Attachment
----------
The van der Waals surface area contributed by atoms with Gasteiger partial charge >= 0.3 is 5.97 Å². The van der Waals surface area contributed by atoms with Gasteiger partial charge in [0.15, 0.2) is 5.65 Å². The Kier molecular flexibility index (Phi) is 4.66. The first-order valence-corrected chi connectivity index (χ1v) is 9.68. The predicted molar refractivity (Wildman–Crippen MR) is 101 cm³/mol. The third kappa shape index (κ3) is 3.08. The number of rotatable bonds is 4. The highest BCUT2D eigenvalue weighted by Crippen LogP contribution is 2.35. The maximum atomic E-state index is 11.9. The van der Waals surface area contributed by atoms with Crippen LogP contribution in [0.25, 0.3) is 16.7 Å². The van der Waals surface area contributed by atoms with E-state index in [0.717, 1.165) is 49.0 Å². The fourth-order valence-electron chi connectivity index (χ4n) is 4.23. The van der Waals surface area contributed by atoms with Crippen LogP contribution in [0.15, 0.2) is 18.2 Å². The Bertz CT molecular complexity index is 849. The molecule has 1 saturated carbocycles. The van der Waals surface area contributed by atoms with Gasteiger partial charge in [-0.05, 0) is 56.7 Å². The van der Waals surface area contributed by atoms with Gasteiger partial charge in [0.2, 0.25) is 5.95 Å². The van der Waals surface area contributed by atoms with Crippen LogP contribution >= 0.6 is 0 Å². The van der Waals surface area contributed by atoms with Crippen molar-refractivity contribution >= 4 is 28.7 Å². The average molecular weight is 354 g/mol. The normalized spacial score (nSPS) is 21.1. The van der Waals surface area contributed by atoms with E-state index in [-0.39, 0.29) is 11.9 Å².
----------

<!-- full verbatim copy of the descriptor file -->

The van der Waals surface area contributed by atoms with Gasteiger partial charge >= 0.3 is 5.97 Å². The van der Waals surface area contributed by atoms with Gasteiger partial charge in [0.15, 0.2) is 5.65 Å². The Kier molecular flexibility index (Phi) is 4.66. The first-order valence-corrected chi connectivity index (χ1v) is 9.68. The predicted molar refractivity (Wildman–Crippen MR) is 101 cm³/mol. The third kappa shape index (κ3) is 3.08. The number of rotatable bonds is 4. The highest BCUT2D eigenvalue weighted by Crippen LogP contribution is 2.35. The maximum atomic E-state index is 11.9. The van der Waals surface area contributed by atoms with Crippen LogP contribution in [0.25, 0.3) is 16.7 Å². The van der Waals surface area contributed by atoms with E-state index in [0.717, 1.165) is 49.0 Å². The fourth-order valence-electron chi connectivity index (χ4n) is 4.23. The van der Waals surface area contributed by atoms with Crippen LogP contribution in [0.15, 0.2) is 18.2 Å². The Bertz CT molecular complexity index is 849. The molecule has 1 saturated carbocycles. The van der Waals surface area contributed by atoms with Gasteiger partial charge in [-0.05, 0) is 56.7 Å². The van der Waals surface area contributed by atoms with Gasteiger partial charge in [0.2, 0.25) is 5.95 Å². The van der Waals surface area contributed by atoms with Crippen LogP contribution >= 0.6 is 0 Å². The van der Waals surface area contributed by atoms with Crippen molar-refractivity contribution >= 4 is 28.7 Å². The average molecular weight is 354 g/mol. The normalized spacial score (nSPS) is 21.1. The van der Waals surface area contributed by atoms with E-state index in [-0.39, 0.29) is 11.9 Å².